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Marketing, advertising and PR
How to promote your work through social media

How to promote your work through social media

We’ve got the low-down on the best ways to promote your work so that you get noticed and ultimately secure a graduate job in the media or marketing sectors.
You might have written the best article in the world or created an industry-leading marketing campaign, but who’s going to see it if you don’t promote it?

Whether you’re looking for your first graduate job in journalism, publishing, marketing, PR, photography or advertising, being able to promote your work is a valuable skill. Promotion can be as important as the content itself. You might have written the best article in the world or created an industry-leading marketing campaign, but who’s going to see it if you don’t promote it?

With tons of social media sites out there, it can be easy for your work to get lost in the white noise.  To rise above it, try our top tips to help you to create an effective and relevant online presence that will impress prospective graduate employers doing the inevitable social media scan.

Using Twitter to promote your work

If you’re not already on Twitter, it’s about time you set yourself up an account. The site has around 271 million active users, so there’s really no better platform for your work. This is your chance to contribute to the debate on issues and trends in your field of interest.

Whether you’ve written an article while on work experience at a magazine or come up with an innovative new way of advertising for your university society to recruit new members, you should tweet a subject line and then a link to it. Don’t beg people to read it, instead say what’s unique about it. For example, does your article offer something new to an industry debate? Or, perhaps your advertising idea has led to a record number of new student recruits?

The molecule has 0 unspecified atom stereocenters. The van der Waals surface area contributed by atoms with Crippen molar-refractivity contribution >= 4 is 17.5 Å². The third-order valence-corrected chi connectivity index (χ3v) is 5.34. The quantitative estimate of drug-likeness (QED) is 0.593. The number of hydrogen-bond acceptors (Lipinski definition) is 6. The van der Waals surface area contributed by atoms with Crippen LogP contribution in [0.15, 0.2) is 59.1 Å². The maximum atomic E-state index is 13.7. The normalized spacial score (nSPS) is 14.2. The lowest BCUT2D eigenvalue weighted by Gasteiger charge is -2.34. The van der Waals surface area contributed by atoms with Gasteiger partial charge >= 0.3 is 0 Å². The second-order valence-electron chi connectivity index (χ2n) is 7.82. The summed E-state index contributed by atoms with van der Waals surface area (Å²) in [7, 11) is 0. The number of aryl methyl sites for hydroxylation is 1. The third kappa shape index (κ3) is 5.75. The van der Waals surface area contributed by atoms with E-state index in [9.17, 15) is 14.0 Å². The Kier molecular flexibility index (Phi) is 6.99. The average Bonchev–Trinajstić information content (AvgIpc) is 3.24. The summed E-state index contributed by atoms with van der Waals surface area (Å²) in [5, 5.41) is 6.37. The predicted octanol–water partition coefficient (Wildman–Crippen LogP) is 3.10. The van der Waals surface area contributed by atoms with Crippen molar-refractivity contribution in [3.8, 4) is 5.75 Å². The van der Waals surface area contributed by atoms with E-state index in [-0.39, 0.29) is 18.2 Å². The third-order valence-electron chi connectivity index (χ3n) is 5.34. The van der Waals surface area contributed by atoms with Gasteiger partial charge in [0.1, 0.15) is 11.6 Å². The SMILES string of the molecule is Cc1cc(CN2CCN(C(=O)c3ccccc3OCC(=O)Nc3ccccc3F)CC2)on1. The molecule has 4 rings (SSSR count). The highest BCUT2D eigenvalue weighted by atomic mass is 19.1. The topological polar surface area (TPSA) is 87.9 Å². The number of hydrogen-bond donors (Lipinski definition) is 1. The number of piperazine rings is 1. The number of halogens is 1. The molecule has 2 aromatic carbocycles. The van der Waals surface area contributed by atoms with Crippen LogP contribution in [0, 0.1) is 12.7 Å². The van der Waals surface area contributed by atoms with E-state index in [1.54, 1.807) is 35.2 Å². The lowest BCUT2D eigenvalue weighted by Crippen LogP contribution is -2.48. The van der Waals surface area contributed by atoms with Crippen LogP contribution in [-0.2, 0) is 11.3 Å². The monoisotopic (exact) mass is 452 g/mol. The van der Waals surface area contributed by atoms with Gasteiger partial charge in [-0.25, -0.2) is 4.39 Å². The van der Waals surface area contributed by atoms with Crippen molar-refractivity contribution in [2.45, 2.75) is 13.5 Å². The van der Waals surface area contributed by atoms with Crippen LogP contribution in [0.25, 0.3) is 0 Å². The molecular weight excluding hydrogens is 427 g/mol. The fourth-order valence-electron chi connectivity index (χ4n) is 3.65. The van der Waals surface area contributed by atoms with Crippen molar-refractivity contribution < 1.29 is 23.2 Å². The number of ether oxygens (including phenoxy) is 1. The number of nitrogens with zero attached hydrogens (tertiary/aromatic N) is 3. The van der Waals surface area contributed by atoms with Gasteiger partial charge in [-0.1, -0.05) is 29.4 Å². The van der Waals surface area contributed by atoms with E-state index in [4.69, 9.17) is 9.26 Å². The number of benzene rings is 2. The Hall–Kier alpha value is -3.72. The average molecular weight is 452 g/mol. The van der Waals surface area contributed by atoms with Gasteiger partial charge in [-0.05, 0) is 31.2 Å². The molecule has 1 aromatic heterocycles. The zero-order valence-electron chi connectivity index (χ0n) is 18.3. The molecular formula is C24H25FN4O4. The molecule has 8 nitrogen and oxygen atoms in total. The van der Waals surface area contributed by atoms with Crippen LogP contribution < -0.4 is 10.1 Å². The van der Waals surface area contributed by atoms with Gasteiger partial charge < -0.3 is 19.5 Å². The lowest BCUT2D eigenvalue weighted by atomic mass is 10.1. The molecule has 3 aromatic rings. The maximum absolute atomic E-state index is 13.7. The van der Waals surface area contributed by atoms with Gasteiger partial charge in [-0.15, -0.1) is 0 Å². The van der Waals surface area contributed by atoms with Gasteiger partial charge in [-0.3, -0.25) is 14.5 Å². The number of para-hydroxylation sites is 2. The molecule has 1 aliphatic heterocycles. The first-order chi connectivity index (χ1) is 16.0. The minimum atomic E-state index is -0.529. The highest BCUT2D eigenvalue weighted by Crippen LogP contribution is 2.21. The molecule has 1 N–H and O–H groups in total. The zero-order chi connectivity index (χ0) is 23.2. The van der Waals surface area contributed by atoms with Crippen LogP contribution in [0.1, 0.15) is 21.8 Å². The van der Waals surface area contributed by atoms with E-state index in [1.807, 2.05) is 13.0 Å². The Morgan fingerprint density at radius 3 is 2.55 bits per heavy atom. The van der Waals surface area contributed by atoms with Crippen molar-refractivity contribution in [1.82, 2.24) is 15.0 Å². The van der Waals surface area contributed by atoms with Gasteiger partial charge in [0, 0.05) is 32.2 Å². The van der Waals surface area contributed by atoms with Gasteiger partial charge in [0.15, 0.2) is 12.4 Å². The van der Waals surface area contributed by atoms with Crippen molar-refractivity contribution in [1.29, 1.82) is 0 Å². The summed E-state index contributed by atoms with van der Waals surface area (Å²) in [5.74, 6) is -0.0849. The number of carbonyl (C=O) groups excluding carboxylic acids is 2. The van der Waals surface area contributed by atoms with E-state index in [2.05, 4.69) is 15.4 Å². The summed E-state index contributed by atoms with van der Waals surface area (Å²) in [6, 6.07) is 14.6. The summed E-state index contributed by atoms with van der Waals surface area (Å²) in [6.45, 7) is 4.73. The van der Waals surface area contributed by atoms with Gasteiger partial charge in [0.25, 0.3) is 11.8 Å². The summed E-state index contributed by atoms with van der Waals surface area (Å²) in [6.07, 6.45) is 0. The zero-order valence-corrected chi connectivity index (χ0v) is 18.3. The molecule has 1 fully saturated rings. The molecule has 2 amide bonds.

Make sure you use hashtags to filter your tweets into specific searches too. This is to increase the chance of your work being looked at by a relevant audience. You can hashtag general terms such as marketing, or you can use key words or trending topics that are specific to the subject matter you’re dealing with in that particular piece.

Your tweets should entice other users to click on the link without giving away the whole message of your article or campaign. An effective way of doing this is by posing a question which will then be answered in your work. This Huffington Post tweet is a good example that got 67 retweets: ‘Think your vote doesn't matter? These 4 charts prove you're wrong’. Don't be afraid to be a bit more creative and lighthearted if it reflects your content. For example the news blog Mashable, tweeted: 'Daniel Radcliffe rapping 'Alphabet Aerobics' is magically delicious.' Of course, there are other ways of attracting readers; it’s a case of finding out what works for you.

Don’t make your Twitter account private as this means that other users can’t retweet you – retweets are a good way of expanding your Twitter audience. Being active on Twitter is essential for most public-facing professions, so you should make sure that you show up in any searches recruiters might do. Also, promoting your work to just your own circle of friends defeats the point. Isn't the aim to push your work out to as many industry-relevant people as possible?

Using Twitter to show commercial awareness

It might be tempting to just tweet links to your own content. Don’t. Relentless self-promotion is annoying and actually quite counter-productive.

By varying your tweets, commenting on industry issues and the news and interacting with others in the field, you will attract more followers and show that you are commercially aware. People will be much more likely to read your work if you show that you are passionate and that you’re not a robot sending out random links. But be careful not to tweet or retweet anything that might be considered libellous, offensive or plagiarism. It can be serious business.